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Sun Pharma dry eye drug gets positive results in clinical trials

MUMBAI (NewsRise) -- Sun Pharmaceutical Industries said its new ophthalmic drug for dry eye disease met its primary endpoint in a phase three study, giving a shot in the arm for India's largest drug maker that aims to strengthen its specialty pharmaceutical products.

The company, backed by billionaire Dilip Shanghvi, last year got exclusive global rights for the drug Seciera through the acquisition of Ocular Technologies. Sun bought Ocular from Auven Therapeutics, a private equity firm focused on drug development, for an initial payment of $40 million. The company is developing the drug to sell in the U.S., Europe, and Japan, as well as in several emerging markets.

Sun's shift in focus to specialty drugs comes at a time when generic drugs are facing stiff competition and pricing pressure in the U.S., the largest pharmaceutical market in the world.

Specialty medicines currently account for about 25% of global medical spending.

In the 12 weeks of study, Seciera showed statistically significant improvement in the primary end point, Sun said in a statement on late Wednesday. Shanghvi, the managing director of Sun, said the company will now discuss the results with the U.S. Federal Drug Administration and agree on the next steps of the program.

Sun had late last year launched its first branded ophthalmic drug BromSite in the U.S. after receiving the FDA approval in April. Sun had received the rights to BromSite from InSite Vision, an U.S. based ophthalmic drug maker, which it acquired in 2015.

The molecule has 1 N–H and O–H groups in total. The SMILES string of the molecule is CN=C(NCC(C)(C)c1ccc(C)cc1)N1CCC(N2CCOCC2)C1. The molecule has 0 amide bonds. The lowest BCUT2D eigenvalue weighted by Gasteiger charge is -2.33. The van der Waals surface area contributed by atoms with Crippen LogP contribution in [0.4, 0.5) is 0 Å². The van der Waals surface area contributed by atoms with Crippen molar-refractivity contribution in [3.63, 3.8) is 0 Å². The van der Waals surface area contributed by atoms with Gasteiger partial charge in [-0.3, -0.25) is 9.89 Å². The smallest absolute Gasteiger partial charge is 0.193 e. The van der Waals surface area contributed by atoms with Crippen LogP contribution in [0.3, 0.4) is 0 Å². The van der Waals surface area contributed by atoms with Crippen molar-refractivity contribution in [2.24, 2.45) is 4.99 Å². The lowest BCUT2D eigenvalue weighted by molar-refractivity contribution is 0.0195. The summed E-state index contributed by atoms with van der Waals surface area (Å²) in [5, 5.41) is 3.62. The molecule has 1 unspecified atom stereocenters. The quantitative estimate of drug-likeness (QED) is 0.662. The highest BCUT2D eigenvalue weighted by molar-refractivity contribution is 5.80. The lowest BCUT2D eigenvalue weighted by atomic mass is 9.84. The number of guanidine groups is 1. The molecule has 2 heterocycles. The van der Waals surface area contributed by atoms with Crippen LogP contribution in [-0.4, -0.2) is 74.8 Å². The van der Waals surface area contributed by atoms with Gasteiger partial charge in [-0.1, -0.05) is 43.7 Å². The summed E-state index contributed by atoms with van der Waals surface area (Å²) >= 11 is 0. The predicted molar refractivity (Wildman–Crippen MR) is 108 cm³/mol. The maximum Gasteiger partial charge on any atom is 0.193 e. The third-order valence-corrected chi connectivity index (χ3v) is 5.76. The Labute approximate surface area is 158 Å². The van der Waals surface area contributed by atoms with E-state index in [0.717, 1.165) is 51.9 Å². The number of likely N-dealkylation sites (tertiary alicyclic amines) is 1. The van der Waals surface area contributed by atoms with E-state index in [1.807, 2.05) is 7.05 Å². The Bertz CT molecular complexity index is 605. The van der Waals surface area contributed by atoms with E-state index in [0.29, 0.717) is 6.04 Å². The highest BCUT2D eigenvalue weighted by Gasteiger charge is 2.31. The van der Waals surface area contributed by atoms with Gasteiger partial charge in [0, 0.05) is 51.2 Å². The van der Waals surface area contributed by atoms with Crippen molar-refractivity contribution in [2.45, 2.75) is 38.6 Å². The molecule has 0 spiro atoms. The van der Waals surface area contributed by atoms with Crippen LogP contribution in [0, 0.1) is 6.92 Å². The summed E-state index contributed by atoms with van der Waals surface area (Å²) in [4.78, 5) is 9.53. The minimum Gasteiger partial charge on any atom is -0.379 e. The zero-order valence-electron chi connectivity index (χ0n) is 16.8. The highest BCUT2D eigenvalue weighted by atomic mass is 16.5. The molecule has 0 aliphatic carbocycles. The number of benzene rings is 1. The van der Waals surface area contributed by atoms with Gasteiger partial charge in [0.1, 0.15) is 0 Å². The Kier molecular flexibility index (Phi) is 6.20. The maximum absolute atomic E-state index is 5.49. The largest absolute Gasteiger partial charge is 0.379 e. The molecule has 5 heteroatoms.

"A key strategic imperative for our ophthalmic business is to participate in the rapidly growing, underserved, and dynamic dry eye market, which is expected to reach $5 billion by 2020," said Jerry St. Peter, vice president and head of Sun Ophthalmics.

Analysts are bullish about the prospects of the company's specialty drug portfolio, if it manages to win the regulatory approval for Seciera. With barely two drugs available in the U.S. dry eye care market- Allergan's Restasis approved in 2002 and Shire's Xiidra, which own the approval in July 2016- they say Sun can easily win market share.

"The product has the prospect to achieving sales in excess of $500 million in the U.S.," Nomura said in a report. "Seciera is a better formulation compared to Restasis, which has sales of $1 billion, and can quickly take share."

Still, concerns linger around whether the product will receive regulatory approval, since the company wasn't able to meet the symptom score in the phase two study, and hasn't confirmed whether the last phase met the parameter.

"Many experts believe that the FDA may look for both reduction in signs and symptoms in pivotal clinical trial while approving a product for dry eye," Nomura said. "FDA feedback is crucial in ascertaining approvability and timeline for launch."

Sun is also among companies being investigated by the U.S. federal department for alleged price collusion. Sun has denied any wrong doing. The company is also reeling under increased scrutiny from the FDA, after the U.S. regulator flagged a series of safety lapses and quality control issues at some of its manufacturing plants. The scrutiny led to fewer approvals to launch new products until earlier this year.

Shares of Sun Pharmaceutical gained 0.89% in Mumbai trading, while the benchmark BSE Sensex closed 0.92% higher.

--Dhanya Ann Thoppil

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